The NSE's move, just two days' before it is supposed to submit its final response to CCI's show cause notice, is being seen as a tactic by the stock exchange to buy more time.
CCI had on Wednesday issued its detailed show cause notice to NSE seeking its response by June 2 as to why penalty should not be imposed on it for abusing its dominant position in the currency derivatives business.
Based on its reply, CCI will decide on levying a penalty, which could be up to 10% of NSE's average turnover for the last three years.
Now, NSE says that despite the high court direction on May 18 to provide a full, reasoned order, the CCI again has given an incomplete order which was passed with majority. In its application, it said that out of the seven members of the CCI board, five gave their consent while remaining the two had not yet given their say-so. There should be a dissent note included in the final order, it said.
CCI, the fair play watchdog, had issued a 140-page penalty notice detailing the grounds on which it had found NSE abusing its dominant position in the currency derivates business.
NSE had moved the court saying the ground of violation should be made clear. NSE had also contended that the notice did not give reasons as to how did CCI reach the conclusion of slapping the penalty. The high court then asked CCI to issue a detailed notice.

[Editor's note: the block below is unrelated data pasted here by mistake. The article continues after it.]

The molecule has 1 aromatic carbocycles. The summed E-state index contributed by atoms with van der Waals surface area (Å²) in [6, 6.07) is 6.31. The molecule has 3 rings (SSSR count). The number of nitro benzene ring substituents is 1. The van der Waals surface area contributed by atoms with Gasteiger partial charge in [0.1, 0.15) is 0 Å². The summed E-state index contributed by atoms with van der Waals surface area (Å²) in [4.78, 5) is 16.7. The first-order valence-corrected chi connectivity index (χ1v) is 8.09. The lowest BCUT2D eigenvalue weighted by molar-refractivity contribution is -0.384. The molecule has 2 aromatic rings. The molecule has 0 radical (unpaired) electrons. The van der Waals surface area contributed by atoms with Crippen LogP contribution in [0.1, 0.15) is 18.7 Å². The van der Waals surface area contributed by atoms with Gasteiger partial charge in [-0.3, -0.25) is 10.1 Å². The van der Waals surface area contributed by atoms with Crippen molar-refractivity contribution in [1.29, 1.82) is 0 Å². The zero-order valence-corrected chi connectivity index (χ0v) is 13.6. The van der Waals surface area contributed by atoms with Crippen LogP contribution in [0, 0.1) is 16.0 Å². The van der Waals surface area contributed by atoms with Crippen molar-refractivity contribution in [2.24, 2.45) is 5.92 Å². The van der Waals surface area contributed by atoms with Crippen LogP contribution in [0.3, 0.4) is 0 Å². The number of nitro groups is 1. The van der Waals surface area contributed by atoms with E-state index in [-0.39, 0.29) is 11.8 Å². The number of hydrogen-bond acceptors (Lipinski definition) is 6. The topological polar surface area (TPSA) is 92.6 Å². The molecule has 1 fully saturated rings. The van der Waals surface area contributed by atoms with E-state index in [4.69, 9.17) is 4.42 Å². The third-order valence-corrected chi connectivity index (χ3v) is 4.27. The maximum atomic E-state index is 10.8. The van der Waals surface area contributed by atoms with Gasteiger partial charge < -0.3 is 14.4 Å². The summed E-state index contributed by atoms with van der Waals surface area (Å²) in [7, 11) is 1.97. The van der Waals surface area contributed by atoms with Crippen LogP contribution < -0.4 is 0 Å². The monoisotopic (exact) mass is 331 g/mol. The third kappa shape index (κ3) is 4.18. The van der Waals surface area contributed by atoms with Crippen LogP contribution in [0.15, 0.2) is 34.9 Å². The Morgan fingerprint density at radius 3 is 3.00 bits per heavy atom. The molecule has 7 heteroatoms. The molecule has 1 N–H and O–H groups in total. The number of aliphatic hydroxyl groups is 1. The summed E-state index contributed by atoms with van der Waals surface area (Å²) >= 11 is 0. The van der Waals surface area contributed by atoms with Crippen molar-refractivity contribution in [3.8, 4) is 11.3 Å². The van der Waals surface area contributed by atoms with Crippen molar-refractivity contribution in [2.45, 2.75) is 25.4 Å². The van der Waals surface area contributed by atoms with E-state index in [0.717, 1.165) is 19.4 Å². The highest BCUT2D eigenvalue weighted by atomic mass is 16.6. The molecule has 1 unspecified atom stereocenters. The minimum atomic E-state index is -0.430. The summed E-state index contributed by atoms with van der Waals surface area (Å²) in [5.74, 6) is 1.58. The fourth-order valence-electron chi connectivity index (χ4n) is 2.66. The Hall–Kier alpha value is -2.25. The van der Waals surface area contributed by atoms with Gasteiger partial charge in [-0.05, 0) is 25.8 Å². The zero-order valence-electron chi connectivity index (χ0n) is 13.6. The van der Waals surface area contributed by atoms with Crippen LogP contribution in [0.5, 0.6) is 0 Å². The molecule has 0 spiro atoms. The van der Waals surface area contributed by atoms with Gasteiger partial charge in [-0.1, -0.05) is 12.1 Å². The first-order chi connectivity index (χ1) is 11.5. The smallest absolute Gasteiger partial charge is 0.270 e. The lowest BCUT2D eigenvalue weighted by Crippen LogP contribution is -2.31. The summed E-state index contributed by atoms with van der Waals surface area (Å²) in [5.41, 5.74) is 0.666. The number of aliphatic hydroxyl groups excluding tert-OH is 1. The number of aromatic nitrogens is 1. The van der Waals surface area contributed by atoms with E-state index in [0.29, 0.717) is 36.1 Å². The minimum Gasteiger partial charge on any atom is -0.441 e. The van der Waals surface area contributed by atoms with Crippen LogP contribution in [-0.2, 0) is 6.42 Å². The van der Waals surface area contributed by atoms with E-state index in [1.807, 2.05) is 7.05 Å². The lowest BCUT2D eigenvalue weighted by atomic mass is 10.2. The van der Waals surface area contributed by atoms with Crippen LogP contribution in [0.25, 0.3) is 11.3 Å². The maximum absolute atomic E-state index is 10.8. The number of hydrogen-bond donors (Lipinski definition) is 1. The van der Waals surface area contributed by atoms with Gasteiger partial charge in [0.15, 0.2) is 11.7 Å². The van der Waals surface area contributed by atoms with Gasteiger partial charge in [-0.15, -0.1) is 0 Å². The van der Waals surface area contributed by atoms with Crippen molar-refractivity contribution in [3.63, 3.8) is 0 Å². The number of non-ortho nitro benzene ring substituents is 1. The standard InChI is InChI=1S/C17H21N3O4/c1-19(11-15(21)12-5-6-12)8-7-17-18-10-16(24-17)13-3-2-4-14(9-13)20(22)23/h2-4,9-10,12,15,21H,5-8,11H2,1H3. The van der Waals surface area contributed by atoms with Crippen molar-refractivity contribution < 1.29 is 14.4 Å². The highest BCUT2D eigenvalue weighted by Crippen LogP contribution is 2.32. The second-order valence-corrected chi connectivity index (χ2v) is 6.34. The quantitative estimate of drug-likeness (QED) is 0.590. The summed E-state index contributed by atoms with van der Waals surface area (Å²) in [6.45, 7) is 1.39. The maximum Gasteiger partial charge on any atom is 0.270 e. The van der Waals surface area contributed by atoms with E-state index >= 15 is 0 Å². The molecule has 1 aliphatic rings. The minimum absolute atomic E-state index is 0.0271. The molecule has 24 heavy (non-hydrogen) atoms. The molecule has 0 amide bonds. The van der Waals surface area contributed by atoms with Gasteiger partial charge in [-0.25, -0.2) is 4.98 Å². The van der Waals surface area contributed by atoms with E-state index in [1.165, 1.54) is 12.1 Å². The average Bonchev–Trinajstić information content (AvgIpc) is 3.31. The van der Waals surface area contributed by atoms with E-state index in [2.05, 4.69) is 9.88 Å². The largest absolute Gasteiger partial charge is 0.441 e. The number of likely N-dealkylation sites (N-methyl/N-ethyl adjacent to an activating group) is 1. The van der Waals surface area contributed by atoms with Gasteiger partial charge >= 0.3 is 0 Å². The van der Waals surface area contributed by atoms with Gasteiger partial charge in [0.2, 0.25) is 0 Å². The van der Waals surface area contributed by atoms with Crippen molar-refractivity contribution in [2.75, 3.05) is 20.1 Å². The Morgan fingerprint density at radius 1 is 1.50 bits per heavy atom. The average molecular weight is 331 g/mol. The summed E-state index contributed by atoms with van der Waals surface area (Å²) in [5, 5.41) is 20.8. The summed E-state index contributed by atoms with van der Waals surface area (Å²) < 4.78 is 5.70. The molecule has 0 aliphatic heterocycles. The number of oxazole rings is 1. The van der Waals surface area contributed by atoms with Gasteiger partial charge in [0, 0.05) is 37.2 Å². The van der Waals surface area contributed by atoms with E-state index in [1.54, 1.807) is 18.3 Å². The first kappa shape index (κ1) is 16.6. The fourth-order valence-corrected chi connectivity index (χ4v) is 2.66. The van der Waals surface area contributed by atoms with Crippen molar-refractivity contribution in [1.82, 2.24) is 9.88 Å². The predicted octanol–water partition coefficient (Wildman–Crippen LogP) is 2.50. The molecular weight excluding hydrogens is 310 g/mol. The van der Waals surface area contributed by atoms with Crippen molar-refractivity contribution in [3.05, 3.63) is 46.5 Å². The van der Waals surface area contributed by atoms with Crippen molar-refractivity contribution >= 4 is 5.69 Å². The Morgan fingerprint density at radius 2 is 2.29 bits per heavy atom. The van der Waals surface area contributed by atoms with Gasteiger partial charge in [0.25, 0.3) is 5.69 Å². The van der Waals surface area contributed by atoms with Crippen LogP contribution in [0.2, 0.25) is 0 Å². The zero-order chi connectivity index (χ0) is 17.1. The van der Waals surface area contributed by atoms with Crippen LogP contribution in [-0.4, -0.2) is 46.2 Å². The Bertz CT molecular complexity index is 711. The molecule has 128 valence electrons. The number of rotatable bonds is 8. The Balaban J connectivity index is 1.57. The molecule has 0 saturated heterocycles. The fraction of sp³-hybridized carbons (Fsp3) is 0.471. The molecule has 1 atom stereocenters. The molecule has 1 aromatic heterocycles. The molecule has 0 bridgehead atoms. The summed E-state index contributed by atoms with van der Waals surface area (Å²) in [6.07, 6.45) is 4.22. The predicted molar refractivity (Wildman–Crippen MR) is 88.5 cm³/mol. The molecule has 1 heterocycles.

The commission has found that NSE had flouted norms under Section 19 (4) and others sections of the competition law. It was found that the stock exchange was not charging fees in the currency derivatives (CD) market but was using income from its other businesses to strengthen its derivatives segment.
NSE's rival exchange in currency derivatives, MCX-SX, in a representation to the CCI in November 2009 had complained that NSE had misused its dominant position in the equity, equity derivatives and the wholesale debt market segment to its benefit in the currency derivatives segment by trying to protect its turf and introducing predatory pricing.
In December, CCIs investigation wing recommended action against NSE saying that it used its dominant position and original monopoly in equity, F&O (Future and Options) and WDM (Wholesale Debt Market) markets to protect its position in the currency derivative (CD) market.